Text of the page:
Create Your Own Roller Blinds

Create Your Own Roller Blinds

In Domicile Blinds Tips by Connie Powell

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Ah, window treatments: They just may be the most overlooked part of a home’s design. Designers agree they’re a foundational part of any room’s design (after all, they often take up more square footage than anything besides the walls and floor covering), yet they’re often an afterthought in the design process. And while the daunting array of possibilities out there may have you resigned to just throwing up the simplest curtains, you don’t have to! If you have a sewing machine and a drill at home, you can make your very own Roman shades. These pleating, string-pulled window coverings are a favourite of high-end designers. And while they may look complex, they’re actually not all that complicated to DIY. If you have a few hours, the right tools, and a bit of patience, you can create your own—in any fabric you fancy. After watching photographer and blogger Lucy Cuneo document her first set on Instagram, we reached out to get the breakdown. Read on for her full tutorial.

What you’ll need:

  • Fabric
  • Lining fabric
  • Yardstick
  • Sewing machine
  • Scissors
  • Needle & thread
  • Stitch Witchery Fusible Bonding Web
  • Eye hooks
  • Pins
  • Screws
  • Wood dowels
  • Metal rod
  • 2×2 wood piece
  • Sew-on rings
  • Drapery cord
  • Cord lock
  • Staple gun
  • Drill
  • Iron

How to make Roman shades:

1. Measure and prep

Measure the window where you want the blind and cut your fabric 3 inches wider than the window and 6 inches longer. Next, cut your fabric liner the same length as the fabric and one inch narrower.

2. Sew fabric and liner

Lay the fabric face up with the liner on top of it (so the pattern side of the fabric is covered). Pin both long sides together and sew, then iron to create the edge of your curtain. Don’t flip them right side out—yet!

3. Create rod pockets

Cut your wood dowels to be one inch narrower than the frame of your window. Then, cut strips of fabric liner a few inches wide. Fold them over, iron, and sew to create a pocket that will fit the dowels snugly (leaving an inch or two of fabric at the edge).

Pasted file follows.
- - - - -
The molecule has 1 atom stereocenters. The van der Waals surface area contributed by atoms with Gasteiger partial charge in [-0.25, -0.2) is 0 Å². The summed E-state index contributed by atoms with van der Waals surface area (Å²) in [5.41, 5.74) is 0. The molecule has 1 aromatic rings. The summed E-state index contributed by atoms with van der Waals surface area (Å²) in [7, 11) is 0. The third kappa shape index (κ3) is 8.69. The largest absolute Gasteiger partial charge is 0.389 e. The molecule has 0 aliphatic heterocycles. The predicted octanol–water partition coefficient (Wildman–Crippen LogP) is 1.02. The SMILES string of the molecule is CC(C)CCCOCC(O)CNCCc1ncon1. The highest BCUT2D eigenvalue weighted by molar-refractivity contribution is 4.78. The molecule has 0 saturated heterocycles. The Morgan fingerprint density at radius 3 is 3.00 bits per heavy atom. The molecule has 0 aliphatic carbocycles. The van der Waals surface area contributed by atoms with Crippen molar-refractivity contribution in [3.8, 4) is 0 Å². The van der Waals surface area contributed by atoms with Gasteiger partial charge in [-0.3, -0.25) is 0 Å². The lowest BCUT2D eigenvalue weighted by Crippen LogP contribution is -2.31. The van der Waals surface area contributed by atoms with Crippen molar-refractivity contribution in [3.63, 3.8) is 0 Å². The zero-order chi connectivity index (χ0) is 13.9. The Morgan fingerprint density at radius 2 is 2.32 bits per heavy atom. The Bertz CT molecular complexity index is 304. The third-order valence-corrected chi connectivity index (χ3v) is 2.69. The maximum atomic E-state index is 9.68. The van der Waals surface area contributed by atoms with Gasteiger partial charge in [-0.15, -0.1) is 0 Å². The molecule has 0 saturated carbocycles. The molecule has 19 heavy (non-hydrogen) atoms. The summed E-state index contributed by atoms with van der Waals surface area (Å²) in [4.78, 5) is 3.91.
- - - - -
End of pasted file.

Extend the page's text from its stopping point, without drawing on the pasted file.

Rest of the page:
You’ll want to place your dowels 8-10 inches apart on your shade, so keeping in mind the total height of your window, space them evenly from the top down, leaving an extra inch for at the bottom. Mark with a pencil.

4. Attach rod pockets

Attach Stitch Witchery to your rod pocket by placing it atop the fabric and passing an iron just above it, without actually touching. Then, lay the pocket along the mark you’ve made and iron it onto the curtain with the Stitch Witchery between pocket and curtain. Repeat with all rod pockets and then slide the wood dowels in. Once the dowels are secure, flip inside out to reveal the front side of the fabric, with the liner behind it and the dowels inside.

5. Attach sewing rings

On the back (liner) side, along each dowel, measure 2 1/2 inches in from the edge and mark with a pencil, then mark the centre point on each. Using a needle and thread, attach sewing rings to the liner at each mark (there should be 9 total!).

6. Finish the bottom hem

Fold the bottom fabric 2 1/2 inches up and sew. Then slide in the metal rod to weigh down the bottom of the shade.

7. Finish top

Cut your 2×2 to the width of the inside of your window frame. Then, drill three holes in it, aligned with the rings (to attach your curtain with screws to the window frame) and screw an eye hook into one edge. Attach the cord lock next to the eye hook, if you want to be able to lock your cord when the shade is open (you can skip this for a shade you’ll tie to secure). Place the 2×2 with the eye hook on the side where you want your curtain cord, then wrap the top of your fabric around it and staple it in place.

8. Thread cord

Run your cord across the top of the curtain (through the eye hook and lock) and then down through the loops on the far side, securing it at the bottom one. Repeat this process across the top and down the middle row of hooks, securing at the bottom. Finally, thread the third piece of cord through the eye hook and down the final row of hooks, securing at the bottom. Leave 2-3 feet of cord at the non-tied end, then tie all three of these ends together in a knot. If you want, add a decorative pull.

9. Install and train

Using a drill, attach the 2×2 to the inside of your window frame with screws through the holes you made. The first few times you use the blind, “train” it, by gently guiding the pleats as you pull it up and down. After a few uses, the pleats will fall in the proper place. For this non-mechanical take on Roman shades, you’ll want to install some hardware to attach the cord to when the drape is up—that can be a hook or knob inside the frame of the window or beside it.

And voilà—you’ve got Roman shades!

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